A Baton Rouge, Louisiana, police officer is under investigation after cellphone video surfaced on social media Sunday showing a Black 13-year-old boy being pinned to the ground with a brutal chokehold to his neck.
The Baton Rouge Police Department — already accused of several racially motivated encounters, including one that turned deadly — has not revealed the identity of the officer who remains on the beat, according to reports.
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Footage of the teen’s violent takedown is about 23 seconds long and shows another Baton Rouge officer arrive to help put the boy in handcuffs after the officer released his arm from his neck. The arrest appears to have taken place on a neighborhood street.
“You’re choking him!” a witness can be heard screaming at the officer.
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The investigation is looking at whether the officer followed proper procedure during the arrest, said Baton Rouge Police Chief Murphy Paul, adding that a determination on discipline will be made soon.
Mayor-President Sharon Weston Broome has issued a statement saying she was aware of the “concerning encounter” and vowed to conduct a “prompt, transparent review,” The Advocate reported. Broome and others also called for the release of footage from police body cameras, which would require approval by a judge because the incident involves a child, WBRZ reported.
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Officers were dispatched to the scene Sunday after receiving a call about a fight involving a group of teenagers, some of whom were wielding baseball bats.
After arriving, police quelled the fray without incident and went on their way, reports said. About 30 minutes later, however, the fight ramped up again and this time officers arrested the 13-year-old boy and another 13-year-old girl, according to WAFB.
Both were charged with resisting arrest, but the boy was also charged with battery of an officer and disturbing the police, according to reports. He was jailed for a few hours at a juvenile detention center and then released to his family, The Advocate reported.
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“If that officer did not have a badge or a uniform on, and was an adult on the ground with a child in that manner, he’d be arrested,” said Ron Haley, a civil rights attorney hired to represent the boy. “Nowhere should an unarmed 13-year-old, who is not a danger to himself or others, be treated like a grown-up.”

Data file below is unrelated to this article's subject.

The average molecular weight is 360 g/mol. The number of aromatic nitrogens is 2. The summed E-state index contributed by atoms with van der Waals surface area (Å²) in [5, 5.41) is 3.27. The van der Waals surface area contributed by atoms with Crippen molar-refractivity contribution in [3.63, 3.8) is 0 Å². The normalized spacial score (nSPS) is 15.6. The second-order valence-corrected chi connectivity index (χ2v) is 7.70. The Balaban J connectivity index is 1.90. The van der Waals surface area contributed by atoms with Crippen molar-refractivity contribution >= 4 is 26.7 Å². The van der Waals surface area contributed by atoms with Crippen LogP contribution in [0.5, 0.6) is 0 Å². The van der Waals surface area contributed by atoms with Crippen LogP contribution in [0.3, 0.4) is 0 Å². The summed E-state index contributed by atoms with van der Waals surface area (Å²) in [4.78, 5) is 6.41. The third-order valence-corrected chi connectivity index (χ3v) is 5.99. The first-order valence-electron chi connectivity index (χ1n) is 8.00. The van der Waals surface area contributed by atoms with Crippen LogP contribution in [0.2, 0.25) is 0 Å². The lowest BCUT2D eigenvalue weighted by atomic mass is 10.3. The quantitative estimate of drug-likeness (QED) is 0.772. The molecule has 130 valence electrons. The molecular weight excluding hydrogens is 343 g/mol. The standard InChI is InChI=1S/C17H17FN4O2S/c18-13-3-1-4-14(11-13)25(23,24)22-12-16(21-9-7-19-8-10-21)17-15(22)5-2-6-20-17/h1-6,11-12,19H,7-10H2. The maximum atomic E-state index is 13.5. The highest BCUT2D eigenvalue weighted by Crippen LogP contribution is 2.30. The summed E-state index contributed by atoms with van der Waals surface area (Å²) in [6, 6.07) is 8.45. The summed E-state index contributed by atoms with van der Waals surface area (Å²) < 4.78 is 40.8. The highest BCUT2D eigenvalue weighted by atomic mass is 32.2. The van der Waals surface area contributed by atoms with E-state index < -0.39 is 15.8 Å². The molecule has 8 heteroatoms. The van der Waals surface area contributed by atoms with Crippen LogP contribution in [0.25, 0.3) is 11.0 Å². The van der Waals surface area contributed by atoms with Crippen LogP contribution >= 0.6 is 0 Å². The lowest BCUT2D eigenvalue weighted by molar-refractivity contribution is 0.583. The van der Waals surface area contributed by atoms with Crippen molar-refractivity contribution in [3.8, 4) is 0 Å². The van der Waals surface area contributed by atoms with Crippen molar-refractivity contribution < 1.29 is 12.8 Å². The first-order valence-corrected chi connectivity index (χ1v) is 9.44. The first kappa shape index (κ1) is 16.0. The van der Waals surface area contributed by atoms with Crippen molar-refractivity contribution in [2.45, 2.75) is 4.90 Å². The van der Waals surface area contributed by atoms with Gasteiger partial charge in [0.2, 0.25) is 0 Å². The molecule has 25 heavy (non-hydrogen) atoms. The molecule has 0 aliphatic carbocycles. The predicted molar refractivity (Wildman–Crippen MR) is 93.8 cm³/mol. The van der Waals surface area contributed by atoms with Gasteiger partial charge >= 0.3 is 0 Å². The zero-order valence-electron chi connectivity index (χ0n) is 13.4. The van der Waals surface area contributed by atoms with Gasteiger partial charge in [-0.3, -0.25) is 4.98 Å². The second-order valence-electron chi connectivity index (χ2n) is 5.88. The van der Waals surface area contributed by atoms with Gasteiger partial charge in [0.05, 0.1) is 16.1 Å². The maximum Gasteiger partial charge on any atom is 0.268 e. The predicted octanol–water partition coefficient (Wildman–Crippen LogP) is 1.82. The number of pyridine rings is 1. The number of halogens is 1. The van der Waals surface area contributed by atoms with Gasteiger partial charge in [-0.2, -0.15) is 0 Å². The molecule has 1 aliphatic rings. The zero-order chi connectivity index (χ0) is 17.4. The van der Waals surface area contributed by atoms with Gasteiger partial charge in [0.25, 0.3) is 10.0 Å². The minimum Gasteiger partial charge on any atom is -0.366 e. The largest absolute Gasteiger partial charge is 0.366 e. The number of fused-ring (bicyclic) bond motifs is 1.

In a statement, Haley alluded to previous incidents of alleged racial profiling and police brutality involving the Baton Rouge police.
“I appreciate the swift response from Mayor Broome and the promises made by Chief Paul. However, too many times in our community we see obvious police misconduct go unchecked and unpunished,” he said, according to The Advocate.
LSU football player incident
In November, three Baton Rouge police officers were placed on paid administrative leave after LSU football player Koy Moore alleged he was racial profiled and “violated numerous times” during a nighttime traffic stop.
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Moore said the officers drew their guns on him and falsely accused him of being armed and having drugs, then confiscated his cellphone to prevent him from recording video of the episode.
“I was violated numerous times even as going as far as to unzip my pants in search of a weapon that I repeatedly told them I did not have,” Moore wrote. “I could’ve lost my life and I know for a fact nothing would’ve happened to the guys who did it,” he wrote on Twitter.
In that case, too, the officers involved were not identified by the department.
Baton Rouge officers were also involved in the death of a Black man who was shot and killed during a struggle with two police officers on July 5, 2016.
Alton Sterling was shot to death in a struggle with police outside a Baton Rouge convenience store on July 5, 2016. The 37-year-old had been selling homemade CDs outside the business when he was confronted by officers Blane Salamoni and Howie Lake II.
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A struggle ensued, and both officers wrestled Sterling to the ground. Moments later, Salamoni opened fire and Sterling was killed, according to the AP.
Reports said Lake did not discharge his service weapon.
Bystanders who witnessed the shooting recorded cellphone video that quickly spread on social media, leading to protests in which nearly 200 were arrested.
Sterling’s family filed a wrongful death lawsuit the following year that named the city along with the police department, former police chief and the two officers involved.
The legal action claims Baton Rouge police engaged in a pattern of racism and excessive force, and that poor training and inadequate police procedures in particular contributed to Sterling’s death.
The Baton Rouge City Council rejected a $5 million settlement offer by the family in October. Because of the decision, a civil rights lawsuit will likely go to trial in March.
Shooting at Trader Joe’s
Multiple other race-related scandals involving the department include an incident in August when a 24-year-old white man was initially let go after admitting he shot and killed a Black panhandler outside a local Trader Joe’s, according to reports. Another racial controversy erupted in February 2019, when a photo surfaced showing Baton Rouge detectives wearing blackface in 1993.